Pergamena Parchment

 

Our Fine Parchment Products
Pergamena offers calfskin, goatskin, deerskin, and sheepskin parchment in pre-cut sizes and full skins. Parchment is produced in three thicknesses: thin (below .25 millimeters/below .010 inches), medium (.25–.45 millimeters/.010–.017 inches), and thick (above .45 millimeters/above .017 inches). A wide variety of dyed goatskin parchment is available, including custom colors.

Please feel free to contact us to discuss possibilities for custom orders or a sample book.

 

 

Parchment Types

Calfskin Parchment
Calfskins are thin but tough and flexible, hence they are the traditional choice for binding and manuscripts. Calfskins sometimes exhibit surface veining and often lack a discernable grain. This latter quality, along with a dense skin fiber weave, is ideal for text or calligraphy, as there is less visual competition from the parchment surface. Calfskins average 5–7 square feet and are available with a calligraphy/manuscript-quality finish on one or both sides, or with a standard unfinished surface for binding or interior and furniture applications. Color range includes natural, white, spotted, field (veiny), and transparent.   Skins usually yield 15" across the spine by 20" down for 4-6 sf. skins, 20"x24" for 6-7 sf. skins, 24"x26" for 7-8 sf. skins, 24"x30" for 8-9 sf. skins, 26"x32" for 9-10 sf. skins, and 28"x34" for 10-11 sf. skins.  
Uterine Calfskin Parchment
Also referred to as slunk calf, these are skins removed from calf fetuses. Traditionally produced for Jewish kosher purposes, they are usually prepared on the flesh side for calligraphy for use in scrolls. Uterine calfskins are difficult to come by, but we now produce a limited amount of these beautiful skins, which are prized for their delicateness and tissue-thin nature. The grain coloration varies, sometimes exhibiting a corrugated pattern. Colors range from holstein spotted to brown or natural, while the flesh side is usually white. Owing to their very young age, they are very small and average between 4-6 square feet. Slunks are priced by the skin.   Uterine calf hides usually average 16-22" across the spine by 18-24" down.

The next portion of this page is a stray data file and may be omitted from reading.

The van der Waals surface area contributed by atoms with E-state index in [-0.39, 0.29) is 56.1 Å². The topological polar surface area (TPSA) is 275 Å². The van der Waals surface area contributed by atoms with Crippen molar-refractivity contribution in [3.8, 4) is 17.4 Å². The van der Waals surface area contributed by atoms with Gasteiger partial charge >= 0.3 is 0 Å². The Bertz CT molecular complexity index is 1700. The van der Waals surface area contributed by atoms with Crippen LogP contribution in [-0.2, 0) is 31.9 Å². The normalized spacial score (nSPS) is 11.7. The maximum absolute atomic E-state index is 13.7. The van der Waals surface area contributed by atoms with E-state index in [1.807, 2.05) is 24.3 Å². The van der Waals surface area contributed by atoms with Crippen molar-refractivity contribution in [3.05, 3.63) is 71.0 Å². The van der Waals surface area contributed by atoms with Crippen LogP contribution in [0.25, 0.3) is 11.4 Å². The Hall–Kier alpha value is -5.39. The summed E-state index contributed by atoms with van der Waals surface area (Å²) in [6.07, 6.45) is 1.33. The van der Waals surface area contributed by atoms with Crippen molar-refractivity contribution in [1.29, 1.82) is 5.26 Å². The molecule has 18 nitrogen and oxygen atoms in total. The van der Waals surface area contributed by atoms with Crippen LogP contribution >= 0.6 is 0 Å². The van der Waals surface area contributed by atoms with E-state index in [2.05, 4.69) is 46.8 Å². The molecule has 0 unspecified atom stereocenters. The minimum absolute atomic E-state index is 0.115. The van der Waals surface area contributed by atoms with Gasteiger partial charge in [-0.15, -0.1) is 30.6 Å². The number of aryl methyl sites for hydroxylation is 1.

Deer Parchment
As deerskins come from wild animals and are not farm-raised like other animals used for parchment, the skins are often sturdy and weather-beaten in appearance, making them incredibly rich in character. Every skin is strikingly unique due to scars, occasional holes, bruising, and other environmental factors. Although the hair shafts tend to be large and hollow, the follicles appear relatively small and the grain usually falls somewhere between sheep and calf. Deerskins average 5–9 square feet and are available with a calligraphy-ready finish on one or both sides, or with a standard unfinished surface for binding or interior and furniture applications. Deerskins come in natural color only.   Deer hides usually yield 17" across the spine by 20" down for 6-7 sf. skins, 20"x24" for 7-8 sf. skins, 24"x30" for 8-9 sf. skins, 26"x32" for 9-10 sf. skins, 28"x34" for 10-11 sf. skins, and 30"x36" for 11-12 sf. skins.
Goatskin Parchment
Goatskins are tough and sturdy, and have historically been used most often in bookbinding. They have a very pronounced grain pattern that can be surprisingly subtle in its gradation, character, and color. This often makes goatskins the preferred choice for furniture and interior applications. Goatskins average seven square feet and are available with a calligraphy-ready finish on one or both sides, or with a standard unfinished surface for binding or interior and furniture applications. Color range includes natural, white, and cream, in addition to a range of standard dyes or custom dyes.   Goat hides usually yield 15" across the spine by 18" down for 5-6 sf. skins, 17"x20" for 6-7 sf. skins, 20"x24" for 7-8 sf. skins, 24"x28" for 8-9 sf. skins, 26"x32" for 9-10 sf. skins, and 28"x34" for 10-11 sf. skins.
Sheepskin Parchment
Sheepskins often have a tight but pronounced grain. Because they tend to be large, clean, and easy to work with, they are often used for furniture and interiors. Sheepskins average nine square feet and are available with a calligraphy-ready finish on one or both sides, or with a standard unfinished surface for binding or interior and furniture applications. Sheepskins range in color from beige to antique to dark tan and can have some mottling.   Sheep hides usually yield 20" across the spine by 24" down for 6-8 sf. skins, 24"x30" for 8-9 sf. skins, 26"x32" for 9-10 sf. skins, 28"x34" for 10-11 sf. skins, 30"x36" for 11-12 sf. skins, and 32"x36" for 12-13 sf. skins.